For all of the technological progress that Singapore has made, GFI APAC research shows that plant-based meat market penetration within the city-state—measured as a percentage of total meat sales—is vanishingly small (0.056 percent, as of 2020). For comparison, according to The Good Food Institute’s State of the Industry report, plant-based meat accounted for 1.4 percent of total meat sales in the US during the same period, which is 25 times higher than Singapore on a percentage basis. In other words, for one reason or another, consumers in Singapore—and APAC more broadly—have been hesitant to pivot from the conventional meat they know.
Educational programmes aimed at highlighting the public health and climate benefits of a shift away from industrial animal agriculture could go a long way towards closing this gap. Similarly, collaborative partnerships with local restaurants and chains could be enacted to encourage more widespread inclusion of alternative protein menu options. The most effective efforts will reflect an understanding of Singapore’s diverse and multicultural landscape.
Accessibility and cost are also key hurdles for consumers who want to incorporate more alternative proteins into their diet, but worry they can’t afford to. By allocating resources aimed at accelerating technological advancements that drive down production costs, innovation can help alternative proteins achieve price parity with their conventional meat counterparts, thereby creating a glidepath to widespread adoption. If such efforts are successful, the result could be a virtuous cycle in which more consumer dollars flow into local businesses, thus fueling further innovation and economic growth.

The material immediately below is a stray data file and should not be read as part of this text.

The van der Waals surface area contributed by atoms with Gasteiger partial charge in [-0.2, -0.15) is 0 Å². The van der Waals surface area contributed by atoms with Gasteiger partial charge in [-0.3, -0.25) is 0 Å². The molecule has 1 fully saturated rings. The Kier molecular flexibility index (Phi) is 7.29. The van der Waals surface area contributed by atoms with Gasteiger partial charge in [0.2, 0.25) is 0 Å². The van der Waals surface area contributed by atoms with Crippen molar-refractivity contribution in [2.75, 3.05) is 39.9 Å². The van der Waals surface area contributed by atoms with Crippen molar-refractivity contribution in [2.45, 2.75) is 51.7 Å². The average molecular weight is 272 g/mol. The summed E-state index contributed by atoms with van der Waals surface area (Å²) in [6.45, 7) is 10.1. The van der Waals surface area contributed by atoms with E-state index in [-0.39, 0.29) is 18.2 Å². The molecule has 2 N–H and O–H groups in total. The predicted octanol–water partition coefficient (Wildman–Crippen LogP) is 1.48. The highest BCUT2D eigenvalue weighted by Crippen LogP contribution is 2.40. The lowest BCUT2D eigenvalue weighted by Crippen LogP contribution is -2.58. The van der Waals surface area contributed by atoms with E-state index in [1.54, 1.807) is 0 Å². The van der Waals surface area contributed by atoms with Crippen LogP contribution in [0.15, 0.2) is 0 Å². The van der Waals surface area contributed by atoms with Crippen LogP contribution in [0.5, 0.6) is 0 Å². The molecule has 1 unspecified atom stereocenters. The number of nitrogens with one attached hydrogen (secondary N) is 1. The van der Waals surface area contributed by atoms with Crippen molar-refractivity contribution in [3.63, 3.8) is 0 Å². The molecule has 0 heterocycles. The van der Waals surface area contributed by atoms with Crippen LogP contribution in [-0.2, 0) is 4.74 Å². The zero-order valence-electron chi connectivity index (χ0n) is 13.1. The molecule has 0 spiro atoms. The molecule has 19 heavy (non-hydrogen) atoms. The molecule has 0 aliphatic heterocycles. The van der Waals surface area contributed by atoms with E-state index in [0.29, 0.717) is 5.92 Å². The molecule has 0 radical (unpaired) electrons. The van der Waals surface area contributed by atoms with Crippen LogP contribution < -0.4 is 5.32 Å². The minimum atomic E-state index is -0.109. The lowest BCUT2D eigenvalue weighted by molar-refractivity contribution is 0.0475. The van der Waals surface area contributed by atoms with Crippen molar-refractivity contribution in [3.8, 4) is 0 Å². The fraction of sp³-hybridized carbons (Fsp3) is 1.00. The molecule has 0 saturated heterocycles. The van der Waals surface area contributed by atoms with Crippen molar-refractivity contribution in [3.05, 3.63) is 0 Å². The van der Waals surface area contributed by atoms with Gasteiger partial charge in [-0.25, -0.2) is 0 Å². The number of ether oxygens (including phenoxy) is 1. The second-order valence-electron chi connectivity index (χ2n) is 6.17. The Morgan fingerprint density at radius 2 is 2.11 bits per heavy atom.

Of course, in a global context, the Singapore consumer market remains relatively small, so securing regional consumer buy-in from across Asia is also necessary to have a significant economic and climate impact. That makes it all the more important that even as Singapore positions itself as Asia’s capital of intellectual property and R&D, and builds up its own plant-based and cultivated meat infrastructure domestically, that it also keeps one eye on the horizon by looking for opportunities to invest in similar infrastructure regionally. A rising tide of Asian alternative protein infrastructure lifts all boats.
Perhaps most importantly of all, regulatory approvals are an essential element of opening up new markets, so Singapore would be well-advised to continue building out the world’s most advanced novel food regulatory framework to offer even more clarity and transparency on safety assessment steps. Then, leveraging the city-state’s status as a vibrant hub for experts, researchers, and innovators, persistently work to knowledge-share with other countries (especially its regional neighbors) to invite them to learn from Singapore’s experience and build up their own forward-looking novel food regulations.
An Unprecedented Economic Opportunity
The technological advancements and new methods of protein cultivation taking shape in Singapore have brought humanity to the threshold of a new food production era and cracked open the door to an economic opportunity of historic proportions.
In a world besieged by skyrocketing protein demand, increased ecological disruption, and threats of viral outbreaks, Singapore’s progressive approach to novel foods provides a promising new template for deflating global pressures, if the nation fully embodies its role as the tip of the spear.
This article was first published by the Singapore Economic Development Board (EDB), a government agency under the Ministry of Trade and Industry that is responsible for strategies that enhance Singapore’s position as a global centre for business, innovation and talent. More information on EDB can be found here.
Ryan Huling is the senior communications manager for The Good Food Institute APAC—Asia’s leading alternative protein think tank. He previously served as an international expert on nutrition and sustainable food systems at the Food and Agriculture Organization of the United Nations.